In February I completed my CAF for Winter’s Rage, book # 3 of the Paula Savard mystery series. This time, Paula investigates a hit-and-run collision that resulted in a woman’s death. Images of a tire on a snow-covered road, broken windshields, and car headlights in the dark would suit the story, but I wanted this cover to continue the series style. One problem. A Deadly Fall’s autumn time frame and Ten Days in Summer’s building fire resulted in covers with similar colours. Yellow, orange and red don’t evoke winter in Alberta. On the CAF, I suggested we bend the brand and go with white, blue or black winter shades. Michelle agreed. She created a scene of snow falling on a Calgary skyline draped in snow, the Bow River shining ice. Yellow letters echo the two earlier novels.  

The front cover of Winter’s Rage gives the first hint of the story. The back cover blurb reveals a little more https://bookswelove.net/calder-susan/ You can read what it’s all about this August.

A Cover For a New Book

Today, on the BWL Author’s blog, I write about how my novels got their designs https://bwlauthors.blogspot.com/

Monet’s Cataracts – and mine

Last summer I noticed a cloudiness in my left eye. I thought it might be due to cataracts, which run on both sides of my family. My husband had them a few years ago, with similar symptoms. When my eye doctor confirmed the problem in both eyes, she said that she likes referring severely near-sighted people for cataract surgery. In most cases, the treatment significantly improves their vision and they’ll need thinner eyeglasses, and sometimes, none at all.

Cataracts are one thing that make me glad I don’t live in the past. My relatives who had the surgery in the 1970s were hospitalized for a week, and afterward they had to wear Coke-bottle-bottom eyeglasses. My grandmother was an early recipient of lens implants in the 1980s. They worked well for her after her month of bed rest. Today, recovery is quick–minor restrictions like no swimming for a week.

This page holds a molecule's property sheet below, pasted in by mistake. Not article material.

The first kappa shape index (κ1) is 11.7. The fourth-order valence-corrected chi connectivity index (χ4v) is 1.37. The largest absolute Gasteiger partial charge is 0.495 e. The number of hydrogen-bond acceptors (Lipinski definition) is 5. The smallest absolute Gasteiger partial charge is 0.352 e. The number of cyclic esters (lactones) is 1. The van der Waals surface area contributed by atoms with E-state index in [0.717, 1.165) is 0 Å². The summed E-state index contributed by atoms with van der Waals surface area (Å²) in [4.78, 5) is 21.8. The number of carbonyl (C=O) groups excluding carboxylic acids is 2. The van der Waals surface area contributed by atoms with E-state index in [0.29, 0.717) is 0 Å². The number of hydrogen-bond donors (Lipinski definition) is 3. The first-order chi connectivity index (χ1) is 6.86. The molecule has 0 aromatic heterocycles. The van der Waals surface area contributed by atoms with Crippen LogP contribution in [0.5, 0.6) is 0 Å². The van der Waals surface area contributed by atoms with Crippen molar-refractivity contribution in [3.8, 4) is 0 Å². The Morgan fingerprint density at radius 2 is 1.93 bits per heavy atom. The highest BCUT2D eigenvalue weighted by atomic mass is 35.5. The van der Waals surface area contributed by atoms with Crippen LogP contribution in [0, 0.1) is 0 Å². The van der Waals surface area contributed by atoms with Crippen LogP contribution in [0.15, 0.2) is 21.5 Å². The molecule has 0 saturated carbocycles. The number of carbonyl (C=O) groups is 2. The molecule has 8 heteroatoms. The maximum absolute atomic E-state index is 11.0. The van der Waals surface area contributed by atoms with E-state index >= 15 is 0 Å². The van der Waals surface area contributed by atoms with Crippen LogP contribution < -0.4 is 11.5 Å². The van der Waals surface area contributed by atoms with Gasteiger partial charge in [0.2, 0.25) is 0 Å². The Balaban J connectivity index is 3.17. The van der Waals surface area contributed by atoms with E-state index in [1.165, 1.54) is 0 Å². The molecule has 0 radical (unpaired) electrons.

After cataract surgery, I hope to snorkel without prescription googles. I used to think cataract surgery was a 20th century invention and people who lived earlier simply went blind. But it goes back to the fifth century BC. The treatment then involved striking the eye with a blunt object, dislodging the eye fluid and restoring limited vision. Centuries later the surgery evolved to inserting a needle into the eye and extracting the cataract. According to my cataract information sheet, today’s treatment involves inserting a fine probe into the eye, removing the cataract and then injecting a lens implant. 

The year after my husband’s cataract surgery, we took a holiday in northern France. On the way to Paris, we stopped at Giverny, the former home of impressionist painter, Claude Monet. We were intrigued to learn that Monet had cataracts for almost twenty years before they were treated with surgery. Knowing this added to our appreciation of Monet’s works painted during that time. His failing vision led him to use larger brushstrokes. He saw some colours differently with cataracts. Fog increasingly shrouded his view of everything. Post-surgery he destroyed or redid some of the paintings he created when he saw his world through cataracts. 

Water Lilies by Claude Monet, painted in 1920, three years before his cataract surgery, hangs in The National Gallery, London  Due to my high astigmatism, my eye surgeon recommended I upgrade to a lens that corrects this problem. I further upgraded to a multifocal lens that handles distance, intermediate (computer) and reading vision.  The standard lens sets vision to only one level, making glasses necessary. 
It’s now two weeks after surgery on my second eye and my vision isn’t perfect. My right eye is 20/20 for distance, but the left works much better for reading. The left also sees halos and glare when I watch TV. They say this should diminish in time and my eyes will take 4-6 weeks to settle. I see well for most activities, which is a huge change after wearing glasses since I was ten years old. I’m still getting used to my naked face and find myself trying to remove or put on imaginary glasses. I wear sunglasses on windy days so grit doesn’t blow into my eyes. But it feels great, if a little strange, to wake up every morning and see the world clearly. 

     Monet’s garden, Giverny, France